Eisa

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https://en.m.wikipedia.org/wiki/Eisa_(dance)#Popular_style

Creative Eisa

The 1980s saw the beginning of a new style of Eisa, called “creative Eisa” or “club team Eisa,” which holds many distinctions from traditional forms of Eisa. Whereas traditionally Eisa groups consist of people from a village or community due to the sacredness of the activity in honoring the ancestors of a specific community, creative Eisa teams are usually independent of local communities, and admit anyone regardless of their heritage. Creative Eisa is characterized largely by its song selection, with groups usually choosing to dance to newer songs, rather than the traditional standards. Hidekatsu, a Taketomi-born Ryukyu music artist, has become one of the most popular artists that creative Eisa groups dance to. His hit song, Mirukumunari, has become one of the most frequently performed creative Eisa dances. Hidekatsu is unique in that his songs are almost entirely sung in the Ryukyu languages, which is a marked departure from most modern day Ryukyu pop singers, who sing primarily in Japanese, making Hidekatsu’s music a vital link for young modern Ryukyuans to the languages of their ancestors, who otherwise receive little exposure to the languages. All of the Ryukyu languages are endangered due to over a century of social and political prejudice against the Ryukyu languages by the Japanese government. 

Some examples of creative Eisa clubs include Ryukyukoku Matsuri Daiko and Chinagu Eisa (based in Hawaiʻi). Ryukyukoku Matsuri Daiko, formed in 1982, was one of the first creative Eisa clubs, and has since expanded to form chapters in mainland Japan, Hawaiʻi, the mainland United States, and other locations with Okinawan populations.[6]Whereas traditionally men would dance Eisa utilizing drums, while women would dance drumless, creative Eisa features many females who choose to dance with drums. 

In addition to having the freedom of dancing to new songs, creative Eisa groups often create their own choreographies, typically using elements of traditional Eisa and ti (karate). 

Since its formation, creative Eisa has been hugely popular in Okinawa, and has also been exported to the Miyako and Yaeyama Islands, Yoron Island(1992)[1] Okinoerabu Island (1993)[5], Kagoshima Prefecture, and to the Kantō and Kansai regions, where people of Okinawan descent concentrated.[7]Creative Eisa has also been exported internationally to virtually anywhere with sizeable Okinawan populations, such as Hawai’i, the continental United States, and South America.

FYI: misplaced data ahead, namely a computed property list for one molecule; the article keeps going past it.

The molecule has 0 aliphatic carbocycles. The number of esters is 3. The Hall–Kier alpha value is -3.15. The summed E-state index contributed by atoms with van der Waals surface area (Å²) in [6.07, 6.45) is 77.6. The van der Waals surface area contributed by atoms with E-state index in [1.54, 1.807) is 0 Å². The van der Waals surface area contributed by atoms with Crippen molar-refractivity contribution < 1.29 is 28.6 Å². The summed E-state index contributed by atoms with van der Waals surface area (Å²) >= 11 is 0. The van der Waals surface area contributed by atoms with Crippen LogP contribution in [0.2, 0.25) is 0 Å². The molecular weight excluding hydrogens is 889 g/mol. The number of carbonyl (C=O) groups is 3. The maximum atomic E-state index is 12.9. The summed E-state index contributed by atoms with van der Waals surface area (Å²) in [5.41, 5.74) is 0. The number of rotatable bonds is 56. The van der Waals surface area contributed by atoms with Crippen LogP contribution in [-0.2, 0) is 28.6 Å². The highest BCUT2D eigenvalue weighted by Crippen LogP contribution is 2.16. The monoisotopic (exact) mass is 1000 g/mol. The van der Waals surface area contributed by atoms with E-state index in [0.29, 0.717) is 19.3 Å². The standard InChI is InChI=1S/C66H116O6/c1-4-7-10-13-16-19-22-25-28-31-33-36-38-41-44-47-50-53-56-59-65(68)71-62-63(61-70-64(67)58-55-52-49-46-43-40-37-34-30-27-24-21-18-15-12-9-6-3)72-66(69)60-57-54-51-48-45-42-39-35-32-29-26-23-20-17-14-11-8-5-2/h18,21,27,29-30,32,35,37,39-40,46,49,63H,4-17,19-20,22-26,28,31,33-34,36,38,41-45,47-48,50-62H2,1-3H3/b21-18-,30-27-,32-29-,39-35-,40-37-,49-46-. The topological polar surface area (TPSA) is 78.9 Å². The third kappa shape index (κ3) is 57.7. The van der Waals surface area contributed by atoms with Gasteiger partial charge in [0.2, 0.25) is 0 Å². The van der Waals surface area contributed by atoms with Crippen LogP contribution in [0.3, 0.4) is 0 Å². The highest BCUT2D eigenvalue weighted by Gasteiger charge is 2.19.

For many young Ryukyuans in the 21st century, creative Eisa has become an integral part of their cultural identity, providing a vital link between tradition and modern creativity. 

One consequence of the rise of creative Eisa is a crisis in authenticity. In response, youth associations increasingly see their community-based Eisa as Okinawan tradition although the perceived tradition is a result of “growing pains” up to 1970s.

From RKMD Tokyo

http://www.matsuridaiko-tokyo.com/aisatsu-e/

[1] Ichiman-nin Eisa: “Ichiman-nin’’ means 10,000 people. “Ichiman-nin Eisa” is a very famous festival in Japan held by approximately 10,000 Eisa dancers on Kokusaidori, the main street of Naha in Okinawa. Many people from the youth groups gather and perform various sort of traditional and original Eisa styles.

[2] Ryukyu Koku Matsuri Daiko (RKMD): The world’s largest Eisa organization reaching the masses mainly in Okinawa, Japan, and the South America: Peru, Argentina, Brazil, and so on. Ryukyu: “old name of Okinawa”, Koku: “kingdom” or “country,” Matsuri: “festival”, Daiko: “taiko drums”

[3] Shinjuku Eisa festival: This festival is held in Shinjuku, Tokyo every year since 2002. 

[4] Churashima: It means “beautiful islands”, as Okinawa is composed of many beautiful islands.

[5] Ryukyu Project: An organization for the purpose to promote Okinawan culture.

[6] Naha Ohzunahiki: “tag-of-war” event held from June through August on the lunar calendar (July and September on the Gregorian calendar) in Okinawa. The main objective of the event is to pray for good harvest, large catch, rain, and warding off evil, while it is also believed to forecast the fortune of the following year based on the result.

[7] Miruku-munari: The rock music of Okinawa, the lyrics by Daiichi Hirata and the music by Hidekatsu Kamei. It is the famous music in Okinawa, Japan, and South America.
“Miruku” means “the deities of nature” derived from the old Okinawan language, and “munari” is “dance” in Indonesian. This word was coined by Daiichi Hirata. In summary, the meaning of the song is to pray for a good harvest and that, thanks to the brilliant dancing of the deities of nature, we have a bumper harvest. The powerful melody inspires and moves whoever listens to it.

Mirukumunari Lyrics
BY  Hiro
ALBUM  Watashi no Okinawa


No kanji lyrics found.

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Romaji
Added by: Momoka

KUTUSHI MIRKUNU YUGAFUDUSHI SAMI
MIRIKU GANASHI NU URUI MISOOCHI
KUGUKUMUNUDANI UTABIMISETASA
YADU NU YADUKAJI CHINE NU ChiNEKAJI
KAJI MATAAN DOONICCHAI

KUTUSHI INI NU MUITACHI
SUNCHAAMANNCHAA MANMANMANSAKU
NIIDIKI DOUTI
ARIGA UHACHI YA KOUTENGA NASHI NI
KAHEI USAGI TI USAGI TIYU NUKUI
KURA NI CHINCHI KI ASAGI NI CHINCHI KICHIN
AMASOO TITOU WASHI TA WAKAMUNU
AMAZAKIKARAZAKI TARIDUTI
NUDEE ASHIBU SA

KUTUSHI MIRKUNU YUGAFUDUSHI SAMI
MIRIKU GANASHI NU URUI MISOOCHI
KUGUKUMUNUDANI UTABIMISETASA
YADU NU YADUKAJI CHINE NU ChiNEKAJI
KAJI MATAAN DOONICCHAI

KAJI MATAAN DOONICCHAI